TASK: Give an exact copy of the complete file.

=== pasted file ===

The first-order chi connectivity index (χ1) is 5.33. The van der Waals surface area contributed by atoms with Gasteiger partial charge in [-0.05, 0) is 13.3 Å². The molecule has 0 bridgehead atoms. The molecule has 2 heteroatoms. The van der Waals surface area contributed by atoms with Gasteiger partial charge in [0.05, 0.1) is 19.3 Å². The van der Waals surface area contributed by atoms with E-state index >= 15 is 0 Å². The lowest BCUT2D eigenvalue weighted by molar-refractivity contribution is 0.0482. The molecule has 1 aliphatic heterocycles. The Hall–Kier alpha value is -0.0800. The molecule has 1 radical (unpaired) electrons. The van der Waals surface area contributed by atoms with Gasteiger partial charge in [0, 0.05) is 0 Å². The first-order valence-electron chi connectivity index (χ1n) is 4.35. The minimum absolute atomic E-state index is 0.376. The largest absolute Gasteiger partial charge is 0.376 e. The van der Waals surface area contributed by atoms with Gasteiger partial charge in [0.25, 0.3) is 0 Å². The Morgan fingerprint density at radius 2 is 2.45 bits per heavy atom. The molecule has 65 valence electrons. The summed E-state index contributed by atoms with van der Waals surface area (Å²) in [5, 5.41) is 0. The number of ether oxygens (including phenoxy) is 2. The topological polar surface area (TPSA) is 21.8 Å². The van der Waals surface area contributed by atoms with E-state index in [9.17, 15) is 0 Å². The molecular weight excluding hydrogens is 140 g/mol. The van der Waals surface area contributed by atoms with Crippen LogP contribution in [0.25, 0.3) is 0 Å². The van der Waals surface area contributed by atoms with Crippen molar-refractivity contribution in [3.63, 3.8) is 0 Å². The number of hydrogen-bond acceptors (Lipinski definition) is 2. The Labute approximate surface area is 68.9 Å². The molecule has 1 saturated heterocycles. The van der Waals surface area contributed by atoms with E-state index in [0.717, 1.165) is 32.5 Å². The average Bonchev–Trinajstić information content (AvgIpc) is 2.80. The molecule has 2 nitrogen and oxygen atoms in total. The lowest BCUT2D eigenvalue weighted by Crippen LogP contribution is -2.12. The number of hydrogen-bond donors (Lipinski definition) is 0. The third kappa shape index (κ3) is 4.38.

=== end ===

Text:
The first-order chi connectivity index (χ1) is 5.33. The van der Waals surface area contributed by atoms with Gasteiger partial charge in [-0.05, 0) is 13.3 Å². The molecule has 0 bridgehead atoms. The molecule has 2 heteroatoms. The van der Waals surface area contributed by atoms with Gasteiger partial charge in [0.05, 0.1) is 19.3 Å². The van der Waals surface area contributed by atoms with E-state index >= 15 is 0 Å². The lowest BCUT2D eigenvalue weighted by molar-refractivity contribution is 0.0482. The molecule has 1 aliphatic heterocycles. The Hall–Kier alpha value is -0.0800. The molecule has 1 radical (unpaired) electrons. The van der Waals surface area contributed by atoms with Gasteiger partial charge in [0, 0.05) is 0 Å². The first-order valence-electron chi connectivity index (χ1n) is 4.35. The minimum absolute atomic E-state index is 0.376. The largest absolute Gasteiger partial charge is 0.376 e. The van der Waals surface area contributed by atoms with Gasteiger partial charge in [0.25, 0.3) is 0 Å². The Morgan fingerprint density at radius 2 is 2.45 bits per heavy atom. The molecule has 65 valence electrons. The summed E-state index contributed by atoms with van der Waals surface area (Å²) in [5, 5.41) is 0. The number of ether oxygens (including phenoxy) is 2. The topological polar surface area (TPSA) is 21.8 Å². The van der Waals surface area contributed by atoms with E-state index in [9.17, 15) is 0 Å². The molecular weight excluding hydrogens is 140 g/mol. The van der Waals surface area contributed by atoms with Crippen LogP contribution in [0.25, 0.3) is 0 Å². The van der Waals surface area contributed by atoms with Crippen molar-refractivity contribution in [3.63, 3.8) is 0 Å². The number of hydrogen-bond acceptors (Lipinski definition) is 2. The Labute approximate surface area is 68.9 Å². The molecule has 1 saturated heterocycles. The van der Waals surface area contributed by atoms with E-state index in [0.717, 1.165) is 32.5 Å². The average Bonchev–Trinajstić information content (AvgIpc) is 2.80. The molecule has 2 nitrogen and oxygen atoms in total. The lowest BCUT2D eigenvalue weighted by Crippen LogP contribution is -2.12. The number of hydrogen-bond donors (Lipinski definition) is 0. The third kappa shape index (κ3) is 4.38.